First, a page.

Yet even if that’s not the case, I think a lot of Christians expect opportunities to be like Christ to be poignant and stand out, rather than seeing that the Christian walk is a way of life rather than an event. Case in point: I know one Christian who constantly puts out devotional messages and statements on the need of Christians to be more on fire for God and less politically correct about our messages…then turns around and constantly puts up posts mocking people of different political affiliations and nationalities. Just for me personally, I don’t think going out of your way to make fun of people you want to become Christians is that good of an idea. And it’s somewhat contradictory if you talk about major political issues and revival while at the same time engaging in petty little behaviors that drive all those around you away.

As the Bible says, God’s ways are not our ways. “‘For my thoughts are not your thoughts, neither are your ways my ways,’ declares the Lord. ‘As the heavens are higher than the earth, so are my ways higher than your ways and my thoughts than your thoughts.'” (Isaiah 55:8-9). It provided a rather heavy example of that in the bulk of the New Testament. Because most of the Jewish people of that day and age expected a Messiah to come in one way and were looking for Him to appear in that way, they didn’t even recognize Him when He did show up, even when He fulfilled all the prophecies about Him. Nowadays we tend to mock and laugh at those people for not recognizing Jesus, but the fact of the matter is when we expect (or want) things to occur in a certain way or fit into a certain framework, we’ll often ignore anything that’s contrary to that even if it’s another way of achieving the same end. I honestly do wonder how many Christians today would just have easily fallen in the same camp as the Scribes and the Pharisees of Jesus’ time.

In no matter what situation we find ourselves in, or what contradictory notions, mixed messages, or the like circling about us, one thing we can never neglect is to keep listening for the Voice of God, and to prepare ourselves for whatever it might be telling us. Odds are, more often than not, when God does command us to go to a new ministry or to try something different, it will be something we didn’t expect or don’t feel too prepared for, as trying new things is the only way we grow.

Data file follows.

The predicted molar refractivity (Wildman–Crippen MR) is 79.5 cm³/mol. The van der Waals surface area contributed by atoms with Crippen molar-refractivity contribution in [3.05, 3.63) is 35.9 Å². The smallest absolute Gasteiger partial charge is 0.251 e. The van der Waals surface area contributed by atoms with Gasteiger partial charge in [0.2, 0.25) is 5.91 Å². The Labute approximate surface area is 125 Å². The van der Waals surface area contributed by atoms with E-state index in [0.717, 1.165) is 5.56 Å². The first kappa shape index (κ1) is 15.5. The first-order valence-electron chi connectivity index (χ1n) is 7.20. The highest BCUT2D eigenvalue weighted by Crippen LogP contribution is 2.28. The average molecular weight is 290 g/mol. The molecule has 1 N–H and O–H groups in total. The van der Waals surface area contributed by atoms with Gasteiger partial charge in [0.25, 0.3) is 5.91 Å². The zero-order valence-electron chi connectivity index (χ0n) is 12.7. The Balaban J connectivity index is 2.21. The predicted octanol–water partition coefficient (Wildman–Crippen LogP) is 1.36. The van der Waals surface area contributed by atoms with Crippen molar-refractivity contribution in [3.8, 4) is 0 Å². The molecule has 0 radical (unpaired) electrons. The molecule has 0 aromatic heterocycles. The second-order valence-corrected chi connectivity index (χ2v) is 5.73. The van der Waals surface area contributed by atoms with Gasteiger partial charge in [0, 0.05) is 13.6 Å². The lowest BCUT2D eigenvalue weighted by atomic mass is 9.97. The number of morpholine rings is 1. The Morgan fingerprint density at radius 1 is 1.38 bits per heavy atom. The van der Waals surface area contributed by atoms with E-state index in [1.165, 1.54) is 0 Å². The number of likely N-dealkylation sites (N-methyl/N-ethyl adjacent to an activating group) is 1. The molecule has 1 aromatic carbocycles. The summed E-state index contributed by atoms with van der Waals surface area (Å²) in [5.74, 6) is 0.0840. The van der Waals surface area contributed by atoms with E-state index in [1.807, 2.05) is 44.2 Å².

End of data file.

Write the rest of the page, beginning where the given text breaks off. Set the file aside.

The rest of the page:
There’s also a good chance it will be something closer at hand than farther away. A good example in the Old Testament is the calling of Moses. True, he was called to do something great and fantastic and far beyond anything he had ever done before or thought he could do, but when he started asking God what he should do if the Israelites didn’t believe that he was sent by God, here was the response: “Then the LORD said to him, ‘What is that in your hand?’ ‘A staff,’ he replied.” (Exodus 4:2). God ended up using that staff as a way of providing miracles, by first granting it the power to turn into a snake, and then later using it as a symbol when Moses turned the waters of the Nile into blood and later to part the Red Sea. God didn’t break the heavens and send down some magic sword or stave or any other object to do these things; he used what Moses already had at hand and was right in front of him to work his power.

For these reasons, none of us need to be getting too lax or too focused on one portion of the horizon. Instead, it’s better that we make a determination to make ourselves available for whatever God is doing in the world and around us each and every day of our lives. That is ultimately how we can not only be ready for his calling if and when he does call us to something great, but also to make a difference here and now.

Suggested Prayer: “Lord God, thank you that each day of my life is filled with opportunities to bring the Kingdom of God to all people and to improve the world in which I live. I am available today. Please use me however you see fit to do your Will. And please grant me the wisdom to see what opportunities you are offering to me every day, whether they be minor or major, and to respond accordingly. Gratefully in Jesus’ Name, Amen.”